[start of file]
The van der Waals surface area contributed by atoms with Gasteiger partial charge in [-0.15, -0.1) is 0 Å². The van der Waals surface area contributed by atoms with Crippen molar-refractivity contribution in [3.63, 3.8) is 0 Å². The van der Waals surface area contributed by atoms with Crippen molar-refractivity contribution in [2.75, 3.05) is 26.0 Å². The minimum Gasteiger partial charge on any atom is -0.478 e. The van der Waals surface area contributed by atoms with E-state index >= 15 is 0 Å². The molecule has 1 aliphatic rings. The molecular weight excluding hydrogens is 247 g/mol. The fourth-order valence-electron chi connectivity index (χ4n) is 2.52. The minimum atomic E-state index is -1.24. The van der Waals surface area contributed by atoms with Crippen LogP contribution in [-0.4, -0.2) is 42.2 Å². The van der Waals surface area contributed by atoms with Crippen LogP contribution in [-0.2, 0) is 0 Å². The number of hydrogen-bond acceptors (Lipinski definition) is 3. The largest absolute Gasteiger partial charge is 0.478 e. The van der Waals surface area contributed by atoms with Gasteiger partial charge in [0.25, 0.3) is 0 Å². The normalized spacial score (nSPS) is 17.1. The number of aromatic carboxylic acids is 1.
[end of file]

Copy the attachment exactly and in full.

The van der Waals surface area contributed by atoms with Gasteiger partial charge in [-0.15, -0.1) is 0 Å². The van der Waals surface area contributed by atoms with Crippen molar-refractivity contribution in [3.63, 3.8) is 0 Å². The van der Waals surface area contributed by atoms with Crippen molar-refractivity contribution in [2.75, 3.05) is 26.0 Å². The minimum Gasteiger partial charge on any atom is -0.478 e. The van der Waals surface area contributed by atoms with E-state index >= 15 is 0 Å². The molecule has 1 aliphatic rings. The molecular weight excluding hydrogens is 247 g/mol. The fourth-order valence-electron chi connectivity index (χ4n) is 2.52. The minimum atomic E-state index is -1.24. The van der Waals surface area contributed by atoms with Crippen LogP contribution in [-0.4, -0.2) is 42.2 Å². The van der Waals surface area contributed by atoms with Crippen LogP contribution in [-0.2, 0) is 0 Å². The number of hydrogen-bond acceptors (Lipinski definition) is 3. The largest absolute Gasteiger partial charge is 0.478 e. The van der Waals surface area contributed by atoms with Gasteiger partial charge in [0.25, 0.3) is 0 Å². The normalized spacial score (nSPS) is 17.1. The number of aromatic carboxylic acids is 1.